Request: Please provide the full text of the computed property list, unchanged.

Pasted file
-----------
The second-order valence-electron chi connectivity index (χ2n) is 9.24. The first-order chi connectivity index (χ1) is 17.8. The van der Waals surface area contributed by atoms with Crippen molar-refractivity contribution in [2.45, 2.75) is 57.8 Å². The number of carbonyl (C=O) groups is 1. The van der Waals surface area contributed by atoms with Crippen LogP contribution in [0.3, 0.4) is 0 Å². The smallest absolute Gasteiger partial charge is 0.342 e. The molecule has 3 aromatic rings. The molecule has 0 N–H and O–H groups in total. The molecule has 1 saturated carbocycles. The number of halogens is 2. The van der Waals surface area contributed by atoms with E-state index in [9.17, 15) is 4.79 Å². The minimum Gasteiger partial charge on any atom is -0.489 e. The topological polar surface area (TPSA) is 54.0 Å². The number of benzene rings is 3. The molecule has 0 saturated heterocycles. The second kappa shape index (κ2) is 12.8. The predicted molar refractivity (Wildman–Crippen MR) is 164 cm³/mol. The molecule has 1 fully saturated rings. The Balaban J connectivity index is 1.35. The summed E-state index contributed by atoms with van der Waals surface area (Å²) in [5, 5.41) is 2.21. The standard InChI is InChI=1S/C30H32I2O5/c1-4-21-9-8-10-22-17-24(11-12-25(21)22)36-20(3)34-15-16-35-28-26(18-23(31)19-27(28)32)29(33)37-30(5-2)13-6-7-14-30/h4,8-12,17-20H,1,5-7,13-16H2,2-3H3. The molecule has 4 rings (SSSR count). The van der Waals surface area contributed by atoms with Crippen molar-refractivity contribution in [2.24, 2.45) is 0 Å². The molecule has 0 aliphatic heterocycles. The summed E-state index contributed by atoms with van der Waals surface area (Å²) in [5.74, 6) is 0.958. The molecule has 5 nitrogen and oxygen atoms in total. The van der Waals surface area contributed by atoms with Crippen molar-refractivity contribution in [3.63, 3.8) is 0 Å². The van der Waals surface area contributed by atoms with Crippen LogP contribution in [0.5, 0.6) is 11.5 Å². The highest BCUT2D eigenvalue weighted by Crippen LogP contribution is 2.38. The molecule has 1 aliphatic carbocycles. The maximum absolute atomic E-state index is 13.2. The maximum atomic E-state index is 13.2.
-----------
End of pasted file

The second-order valence-electron chi connectivity index (χ2n) is 9.24. The first-order chi connectivity index (χ1) is 17.8. The van der Waals surface area contributed by atoms with Crippen molar-refractivity contribution in [2.45, 2.75) is 57.8 Å². The number of carbonyl (C=O) groups is 1. The van der Waals surface area contributed by atoms with Crippen LogP contribution in [0.3, 0.4) is 0 Å². The smallest absolute Gasteiger partial charge is 0.342 e. The molecule has 3 aromatic rings. The molecule has 0 N–H and O–H groups in total. The molecule has 1 saturated carbocycles. The number of halogens is 2. The van der Waals surface area contributed by atoms with E-state index in [9.17, 15) is 4.79 Å². The minimum Gasteiger partial charge on any atom is -0.489 e. The topological polar surface area (TPSA) is 54.0 Å². The number of benzene rings is 3. The molecule has 0 saturated heterocycles. The second kappa shape index (κ2) is 12.8. The predicted molar refractivity (Wildman–Crippen MR) is 164 cm³/mol. The molecule has 1 fully saturated rings. The Balaban J connectivity index is 1.35. The summed E-state index contributed by atoms with van der Waals surface area (Å²) in [5, 5.41) is 2.21. The standard InChI is InChI=1S/C30H32I2O5/c1-4-21-9-8-10-22-17-24(11-12-25(21)22)36-20(3)34-15-16-35-28-26(18-23(31)19-27(28)32)29(33)37-30(5-2)13-6-7-14-30/h4,8-12,17-20H,1,5-7,13-16H2,2-3H3. The molecule has 4 rings (SSSR count). The van der Waals surface area contributed by atoms with Crippen molar-refractivity contribution in [2.24, 2.45) is 0 Å². The molecule has 0 aliphatic heterocycles. The summed E-state index contributed by atoms with van der Waals surface area (Å²) in [5.74, 6) is 0.958. The molecule has 5 nitrogen and oxygen atoms in total. The van der Waals surface area contributed by atoms with Crippen molar-refractivity contribution in [3.63, 3.8) is 0 Å². The van der Waals surface area contributed by atoms with Crippen LogP contribution in [0.5, 0.6) is 11.5 Å². The highest BCUT2D eigenvalue weighted by Crippen LogP contribution is 2.38. The molecule has 1 aliphatic carbocycles. The maximum absolute atomic E-state index is 13.2. The maximum atomic E-state index is 13.2.